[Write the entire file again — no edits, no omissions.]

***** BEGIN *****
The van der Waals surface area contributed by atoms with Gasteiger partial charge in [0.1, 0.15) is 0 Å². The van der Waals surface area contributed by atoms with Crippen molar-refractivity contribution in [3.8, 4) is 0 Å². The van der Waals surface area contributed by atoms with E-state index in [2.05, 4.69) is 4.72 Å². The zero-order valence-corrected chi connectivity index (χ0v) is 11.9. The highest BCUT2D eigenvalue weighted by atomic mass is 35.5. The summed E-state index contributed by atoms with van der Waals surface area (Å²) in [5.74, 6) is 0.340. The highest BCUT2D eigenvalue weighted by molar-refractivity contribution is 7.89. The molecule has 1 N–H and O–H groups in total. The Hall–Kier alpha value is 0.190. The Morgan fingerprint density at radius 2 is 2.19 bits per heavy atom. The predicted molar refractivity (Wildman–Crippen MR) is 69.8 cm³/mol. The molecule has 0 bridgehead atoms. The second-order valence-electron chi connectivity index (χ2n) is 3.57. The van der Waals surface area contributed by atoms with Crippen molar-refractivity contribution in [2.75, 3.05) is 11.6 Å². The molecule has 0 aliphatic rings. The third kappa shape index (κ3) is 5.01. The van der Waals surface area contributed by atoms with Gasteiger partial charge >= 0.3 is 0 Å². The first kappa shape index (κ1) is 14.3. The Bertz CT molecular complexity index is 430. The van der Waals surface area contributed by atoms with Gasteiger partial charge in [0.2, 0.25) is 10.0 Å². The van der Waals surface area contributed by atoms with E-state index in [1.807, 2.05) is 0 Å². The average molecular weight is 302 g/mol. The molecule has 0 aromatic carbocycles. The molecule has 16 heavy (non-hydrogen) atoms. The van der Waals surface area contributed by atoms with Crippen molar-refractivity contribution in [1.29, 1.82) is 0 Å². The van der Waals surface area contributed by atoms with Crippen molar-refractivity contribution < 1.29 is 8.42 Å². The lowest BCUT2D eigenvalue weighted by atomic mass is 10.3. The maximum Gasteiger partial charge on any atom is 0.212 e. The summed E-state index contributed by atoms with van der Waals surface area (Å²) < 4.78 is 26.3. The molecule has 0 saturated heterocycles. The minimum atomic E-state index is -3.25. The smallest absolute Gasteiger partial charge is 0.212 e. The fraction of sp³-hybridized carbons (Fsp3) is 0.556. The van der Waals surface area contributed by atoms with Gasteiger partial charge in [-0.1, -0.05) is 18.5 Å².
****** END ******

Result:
The van der Waals surface area contributed by atoms with Gasteiger partial charge in [0.1, 0.15) is 0 Å². The van der Waals surface area contributed by atoms with Crippen molar-refractivity contribution in [3.8, 4) is 0 Å². The van der Waals surface area contributed by atoms with E-state index in [2.05, 4.69) is 4.72 Å². The zero-order valence-corrected chi connectivity index (χ0v) is 11.9. The highest BCUT2D eigenvalue weighted by atomic mass is 35.5. The summed E-state index contributed by atoms with van der Waals surface area (Å²) in [5.74, 6) is 0.340. The highest BCUT2D eigenvalue weighted by molar-refractivity contribution is 7.89. The molecule has 1 N–H and O–H groups in total. The Hall–Kier alpha value is 0.190. The Morgan fingerprint density at radius 2 is 2.19 bits per heavy atom. The predicted molar refractivity (Wildman–Crippen MR) is 69.8 cm³/mol. The molecule has 0 bridgehead atoms. The second-order valence-electron chi connectivity index (χ2n) is 3.57. The van der Waals surface area contributed by atoms with Crippen molar-refractivity contribution in [2.75, 3.05) is 11.6 Å². The molecule has 0 aliphatic rings. The third kappa shape index (κ3) is 5.01. The van der Waals surface area contributed by atoms with Gasteiger partial charge >= 0.3 is 0 Å². The first kappa shape index (κ1) is 14.3. The Bertz CT molecular complexity index is 430. The van der Waals surface area contributed by atoms with Gasteiger partial charge in [0.2, 0.25) is 10.0 Å². The van der Waals surface area contributed by atoms with E-state index in [1.807, 2.05) is 0 Å². The average molecular weight is 302 g/mol. The molecule has 0 aromatic carbocycles. The molecule has 16 heavy (non-hydrogen) atoms. The van der Waals surface area contributed by atoms with Crippen molar-refractivity contribution in [1.29, 1.82) is 0 Å². The van der Waals surface area contributed by atoms with Crippen molar-refractivity contribution < 1.29 is 8.42 Å². The lowest BCUT2D eigenvalue weighted by atomic mass is 10.3. The maximum Gasteiger partial charge on any atom is 0.212 e. The summed E-state index contributed by atoms with van der Waals surface area (Å²) < 4.78 is 26.3. The molecule has 0 saturated heterocycles. The minimum atomic E-state index is -3.25. The smallest absolute Gasteiger partial charge is 0.212 e. The fraction of sp³-hybridized carbons (Fsp3) is 0.556. The van der Waals surface area contributed by atoms with Gasteiger partial charge in [-0.1, -0.05) is 18.5 Å².